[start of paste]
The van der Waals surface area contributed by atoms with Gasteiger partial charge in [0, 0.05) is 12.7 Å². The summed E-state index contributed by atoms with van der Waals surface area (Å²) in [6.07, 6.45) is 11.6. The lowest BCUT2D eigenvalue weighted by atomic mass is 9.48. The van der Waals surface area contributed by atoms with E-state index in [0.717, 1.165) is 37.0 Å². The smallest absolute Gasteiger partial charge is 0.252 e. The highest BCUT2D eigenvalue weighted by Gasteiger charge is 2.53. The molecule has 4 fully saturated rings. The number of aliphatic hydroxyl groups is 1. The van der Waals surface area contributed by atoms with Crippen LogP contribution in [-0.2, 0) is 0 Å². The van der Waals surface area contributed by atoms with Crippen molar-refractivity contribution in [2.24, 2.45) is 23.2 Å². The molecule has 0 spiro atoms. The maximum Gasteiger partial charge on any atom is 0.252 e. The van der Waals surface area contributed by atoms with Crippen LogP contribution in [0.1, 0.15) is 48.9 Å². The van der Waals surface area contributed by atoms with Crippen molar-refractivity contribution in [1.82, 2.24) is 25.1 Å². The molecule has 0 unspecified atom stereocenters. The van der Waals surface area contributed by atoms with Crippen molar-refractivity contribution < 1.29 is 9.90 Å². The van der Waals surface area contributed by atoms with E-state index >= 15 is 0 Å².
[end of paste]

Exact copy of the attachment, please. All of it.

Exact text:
The van der Waals surface area contributed by atoms with Gasteiger partial charge in [0, 0.05) is 12.7 Å². The summed E-state index contributed by atoms with van der Waals surface area (Å²) in [6.07, 6.45) is 11.6. The lowest BCUT2D eigenvalue weighted by atomic mass is 9.48. The van der Waals surface area contributed by atoms with E-state index in [0.717, 1.165) is 37.0 Å². The smallest absolute Gasteiger partial charge is 0.252 e. The highest BCUT2D eigenvalue weighted by Gasteiger charge is 2.53. The molecule has 4 fully saturated rings. The number of aliphatic hydroxyl groups is 1. The van der Waals surface area contributed by atoms with Crippen LogP contribution in [-0.2, 0) is 0 Å². The van der Waals surface area contributed by atoms with Crippen molar-refractivity contribution in [2.24, 2.45) is 23.2 Å². The molecule has 0 spiro atoms. The maximum Gasteiger partial charge on any atom is 0.252 e. The van der Waals surface area contributed by atoms with Crippen LogP contribution in [0.1, 0.15) is 48.9 Å². The van der Waals surface area contributed by atoms with Crippen molar-refractivity contribution in [1.82, 2.24) is 25.1 Å². The molecule has 0 unspecified atom stereocenters. The van der Waals surface area contributed by atoms with Crippen molar-refractivity contribution < 1.29 is 9.90 Å². The van der Waals surface area contributed by atoms with E-state index >= 15 is 0 Å².